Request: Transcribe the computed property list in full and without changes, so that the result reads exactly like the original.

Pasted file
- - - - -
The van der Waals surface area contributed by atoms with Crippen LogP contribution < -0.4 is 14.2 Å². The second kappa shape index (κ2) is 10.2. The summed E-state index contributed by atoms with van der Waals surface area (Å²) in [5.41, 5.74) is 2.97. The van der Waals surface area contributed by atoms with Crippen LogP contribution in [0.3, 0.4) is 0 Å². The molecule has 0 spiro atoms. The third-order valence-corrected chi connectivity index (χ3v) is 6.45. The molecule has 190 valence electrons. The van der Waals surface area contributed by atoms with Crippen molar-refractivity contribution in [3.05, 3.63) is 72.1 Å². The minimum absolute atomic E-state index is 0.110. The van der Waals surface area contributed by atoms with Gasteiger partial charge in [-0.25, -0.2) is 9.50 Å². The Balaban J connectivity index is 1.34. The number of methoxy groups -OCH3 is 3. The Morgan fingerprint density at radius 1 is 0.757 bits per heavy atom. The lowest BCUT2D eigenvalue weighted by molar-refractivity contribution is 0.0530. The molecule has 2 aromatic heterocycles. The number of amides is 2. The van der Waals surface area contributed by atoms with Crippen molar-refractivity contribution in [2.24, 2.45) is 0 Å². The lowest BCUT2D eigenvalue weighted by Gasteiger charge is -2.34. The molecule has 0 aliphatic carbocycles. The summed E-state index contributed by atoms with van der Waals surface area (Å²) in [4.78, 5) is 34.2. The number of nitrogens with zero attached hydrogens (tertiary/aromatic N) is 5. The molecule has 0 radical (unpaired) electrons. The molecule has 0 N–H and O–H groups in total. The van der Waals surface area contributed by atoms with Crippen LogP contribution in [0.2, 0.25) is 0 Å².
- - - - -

The van der Waals surface area contributed by atoms with Crippen LogP contribution < -0.4 is 14.2 Å². The second kappa shape index (κ2) is 10.2. The summed E-state index contributed by atoms with van der Waals surface area (Å²) in [5.41, 5.74) is 2.97. The van der Waals surface area contributed by atoms with Crippen LogP contribution in [0.3, 0.4) is 0 Å². The molecule has 0 spiro atoms. The third-order valence-corrected chi connectivity index (χ3v) is 6.45. The molecule has 190 valence electrons. The van der Waals surface area contributed by atoms with Crippen molar-refractivity contribution in [3.05, 3.63) is 72.1 Å². The minimum absolute atomic E-state index is 0.110. The van der Waals surface area contributed by atoms with Gasteiger partial charge in [-0.25, -0.2) is 9.50 Å². The Balaban J connectivity index is 1.34. The number of methoxy groups -OCH3 is 3. The Morgan fingerprint density at radius 1 is 0.757 bits per heavy atom. The lowest BCUT2D eigenvalue weighted by molar-refractivity contribution is 0.0530. The molecule has 2 aromatic heterocycles. The number of amides is 2. The van der Waals surface area contributed by atoms with Crippen molar-refractivity contribution in [2.24, 2.45) is 0 Å². The lowest BCUT2D eigenvalue weighted by Gasteiger charge is -2.34. The molecule has 0 aliphatic carbocycles. The summed E-state index contributed by atoms with van der Waals surface area (Å²) in [4.78, 5) is 34.2. The number of nitrogens with zero attached hydrogens (tertiary/aromatic N) is 5. The molecule has 0 radical (unpaired) electrons. The molecule has 0 N–H and O–H groups in total. The van der Waals surface area contributed by atoms with Crippen LogP contribution in [0.2, 0.25) is 0 Å².